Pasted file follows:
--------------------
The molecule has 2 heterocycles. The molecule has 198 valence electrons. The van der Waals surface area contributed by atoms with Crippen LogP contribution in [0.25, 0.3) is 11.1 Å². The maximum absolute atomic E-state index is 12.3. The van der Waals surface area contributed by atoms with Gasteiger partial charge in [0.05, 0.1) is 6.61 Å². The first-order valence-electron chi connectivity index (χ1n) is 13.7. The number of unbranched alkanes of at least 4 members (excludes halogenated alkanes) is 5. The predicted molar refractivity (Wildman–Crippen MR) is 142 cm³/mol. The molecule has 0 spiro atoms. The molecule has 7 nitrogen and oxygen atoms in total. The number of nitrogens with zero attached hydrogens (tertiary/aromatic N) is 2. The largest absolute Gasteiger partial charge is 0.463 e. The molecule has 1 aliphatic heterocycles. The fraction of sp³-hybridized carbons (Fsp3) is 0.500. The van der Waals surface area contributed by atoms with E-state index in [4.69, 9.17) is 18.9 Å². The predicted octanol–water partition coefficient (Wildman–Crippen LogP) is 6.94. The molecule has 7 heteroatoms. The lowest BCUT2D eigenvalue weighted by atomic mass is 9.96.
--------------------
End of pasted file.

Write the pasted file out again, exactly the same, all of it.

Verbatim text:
The molecule has 2 heterocycles. The molecule has 198 valence electrons. The van der Waals surface area contributed by atoms with Crippen LogP contribution in [0.25, 0.3) is 11.1 Å². The maximum absolute atomic E-state index is 12.3. The van der Waals surface area contributed by atoms with Gasteiger partial charge in [0.05, 0.1) is 6.61 Å². The first-order valence-electron chi connectivity index (χ1n) is 13.7. The number of unbranched alkanes of at least 4 members (excludes halogenated alkanes) is 5. The predicted molar refractivity (Wildman–Crippen MR) is 142 cm³/mol. The molecule has 0 spiro atoms. The molecule has 7 nitrogen and oxygen atoms in total. The number of nitrogens with zero attached hydrogens (tertiary/aromatic N) is 2. The largest absolute Gasteiger partial charge is 0.463 e. The molecule has 1 aliphatic heterocycles. The fraction of sp³-hybridized carbons (Fsp3) is 0.500. The van der Waals surface area contributed by atoms with E-state index in [4.69, 9.17) is 18.9 Å². The predicted octanol–water partition coefficient (Wildman–Crippen LogP) is 6.94. The molecule has 7 heteroatoms. The lowest BCUT2D eigenvalue weighted by atomic mass is 9.96.